Winston Churchill once famously said, “democracy is the worst form of government, except for all other forms.” You could say something similar about public consultation: there is only one thing worse than public consultation, and that is no public consultation.
This new adage has been proven by the controversy over the proposed rezoning of a piece of Willowgrove property. The land was originally slated to have a church, but the city is being asked to rezone it for townhouses. City council is scheduled to discuss the proposal Monday night.
Without question, City Hall should always consult the public on matters which have significant impacts on the community. People who work and live in our community can provide important suggestions and insight.
However, public consultation can also yield poor results. Take the public hearing earlier this year about the Willowgrove site. The arguments made by the residents against the rezoning was nothing but classic, pure Nimbyism.
‘Not in my backyard’
The term “Nimby” is an acronym of “Not in my backyard.” Nimbyism rears its head time and time again when infill development is proposed.
Nimbyist arguments are usually not backed up or based in fact. The typical objections are:
- Negative traffic impacts
- Lower property values.
- Not enough parking.
- No architectural controls.
- Type of people and income levels.
- Too much density.
StrongTowns.org refers to these arguments as Public Hearing Bingo. These arguments are a repeated pattern in all public hearings over land use change. It’s highly predictable.
Infill important to Saskatoon’s future
Willowgrove residents seemed content to leave this site vacant until a group was found to build a church on the site. If people think a place of worship does not pose any potential for traffic or land use conflicts, they should refer to the place of worship and school in Grosvenor Park which has been causing unresolved land use issues in that neighbourhood for years.
It seems odd how City Council unanimously approved a more contentious rezoning in Nutana earlier this year. That rezoning would allow the demolition of a church and the construction of a seven-storey condo development in much closer proximity to existing homes. Yet they “deferred” the more clear-cut decision for a low-density townhouse development in Willowgrove.
The unanimous decision by Council to support the development in Nutana was bold, was opposed by many people, and was rooted in the need to make the right decision in the overall best long-term interests of the city. It sent a message that infill was important to Saskatoon’s future.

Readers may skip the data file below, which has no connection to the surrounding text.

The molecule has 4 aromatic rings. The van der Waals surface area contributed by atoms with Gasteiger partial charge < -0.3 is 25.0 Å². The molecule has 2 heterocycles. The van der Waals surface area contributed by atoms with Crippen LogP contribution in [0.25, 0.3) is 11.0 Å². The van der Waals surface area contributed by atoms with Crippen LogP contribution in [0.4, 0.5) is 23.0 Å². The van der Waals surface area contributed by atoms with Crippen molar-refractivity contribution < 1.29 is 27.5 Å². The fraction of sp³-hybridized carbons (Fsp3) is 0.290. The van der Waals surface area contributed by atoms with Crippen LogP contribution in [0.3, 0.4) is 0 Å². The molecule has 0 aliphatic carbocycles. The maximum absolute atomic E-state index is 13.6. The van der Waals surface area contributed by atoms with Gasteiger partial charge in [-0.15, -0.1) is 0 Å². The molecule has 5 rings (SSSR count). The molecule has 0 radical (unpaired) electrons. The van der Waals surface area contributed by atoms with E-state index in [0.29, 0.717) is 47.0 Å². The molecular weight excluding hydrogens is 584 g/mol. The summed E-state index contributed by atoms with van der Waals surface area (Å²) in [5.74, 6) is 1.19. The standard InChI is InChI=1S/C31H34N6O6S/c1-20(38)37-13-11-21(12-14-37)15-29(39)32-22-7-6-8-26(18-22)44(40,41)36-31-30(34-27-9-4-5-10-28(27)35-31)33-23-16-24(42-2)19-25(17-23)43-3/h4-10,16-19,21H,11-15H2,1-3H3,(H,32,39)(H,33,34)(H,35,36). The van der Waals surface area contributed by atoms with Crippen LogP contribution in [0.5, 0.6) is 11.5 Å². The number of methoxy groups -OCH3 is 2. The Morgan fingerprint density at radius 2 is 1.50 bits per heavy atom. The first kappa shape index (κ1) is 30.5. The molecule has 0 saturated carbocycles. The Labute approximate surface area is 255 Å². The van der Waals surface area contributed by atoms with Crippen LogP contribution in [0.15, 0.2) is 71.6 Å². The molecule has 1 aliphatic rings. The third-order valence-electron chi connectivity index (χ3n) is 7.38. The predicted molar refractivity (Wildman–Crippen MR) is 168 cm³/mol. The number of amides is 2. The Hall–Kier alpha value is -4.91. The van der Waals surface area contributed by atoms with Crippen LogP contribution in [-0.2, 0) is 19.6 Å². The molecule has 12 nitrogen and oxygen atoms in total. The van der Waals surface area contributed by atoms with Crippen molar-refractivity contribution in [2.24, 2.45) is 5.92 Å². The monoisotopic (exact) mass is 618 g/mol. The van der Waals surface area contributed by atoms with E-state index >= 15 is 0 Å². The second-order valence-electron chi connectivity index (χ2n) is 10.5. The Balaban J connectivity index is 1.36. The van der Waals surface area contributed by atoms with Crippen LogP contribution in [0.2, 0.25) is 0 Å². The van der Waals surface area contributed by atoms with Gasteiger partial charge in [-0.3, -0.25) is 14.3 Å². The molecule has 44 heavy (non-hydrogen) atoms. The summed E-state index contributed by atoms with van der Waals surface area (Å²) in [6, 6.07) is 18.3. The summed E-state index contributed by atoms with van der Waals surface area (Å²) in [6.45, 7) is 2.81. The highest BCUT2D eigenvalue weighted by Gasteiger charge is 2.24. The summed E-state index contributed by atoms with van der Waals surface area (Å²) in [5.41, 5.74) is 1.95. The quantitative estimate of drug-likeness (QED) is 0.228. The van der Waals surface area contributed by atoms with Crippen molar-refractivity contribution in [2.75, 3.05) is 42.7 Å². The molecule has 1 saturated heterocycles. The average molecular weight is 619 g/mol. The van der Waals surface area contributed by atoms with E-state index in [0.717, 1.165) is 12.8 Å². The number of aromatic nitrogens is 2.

Conversely, the townhouses proposed in Willowgrove had complete support of city administration, conformed with the adopted neighbourhood concept plan, would be limited in density, was confirmed (by experts) to not have negative traffic impacts, has height limitations, amenity space requirements, off-site parking requirements, landscaping requirements and so on.
The proposed development is also located on a corner site at the entry point to the neighbourhood. Across the street is a retail commercial development. The proposed development is nowhere near the centre of the neighbourhood and any traffic is likely to exit using the adjacent arterial roadway.
‘Show everyone the development’
So why did this rezoning not receive full support from the majority of Council?
The answer is simple. If anyone watched the 1 hour and 45 minute public hearing, it was painfully obvious that Councillors wanted to support the rezoning. But they couldn’t.
The reason they couldn’t was based on the one difference between the Nutana rezoning and this one. In the case of Nutana, everyone could see exactly what was being built – right down to colour and details. Meridian Developments spent countless hours creating a very attractive building which was sensitive to the low-density character of Nutana. They did a great job showing everyone that this building would add value to the neighbourhood.
In the Willowgrove case, there was no such opportunity to view exactly what would be built on site. Granted, Innovative Residential has a solid reputation. It builds attractive, attainable housing in nearly all neighbourhoods in Saskatoon. Without a doubt, there have been no complaints from anyone regarding their developments. However, standing on this reputation alone is not good enough for infill development.
With the Nutana rezoning, council sent a message that they will support infill development. But that support is not without conditions. As Councillor Block (who courageously supported the Nutana rezoning in her own ward with plenty of opposition) stated, “when infill development occurs in close proximity to existing homes, it must be designed to a very high standard and it must be available for everyone to see.”
With the Willowgrove rezoning set to go to council, it would be in the best interests of everyone if a complete rendering of the development is shown to the Willowgrove community and to council.
Public objections based on fear, speculation, and conjecture clearly played a role in deferring the Willowgrove rezoning.
But the Council set a new standard for infill development proposals in the Nutana rezoning. Show everyone the development, illustrate how it fits in the neighbourhood, and you are likely to receive Council support.
What’s your view? Does Nimbyism impact public consultation or result in poor consultation feedback? Share your views by emailing The Consultation Movement at: email@example.com.
This article originally appeared on Monday 24 September 2018 in CBC News. The Consultation Movement cannot confirm the accuracy of this story or confirm that it presents a balanced view. If you feel this is inaccurate we would welcome your perspective and evidence that this is the case.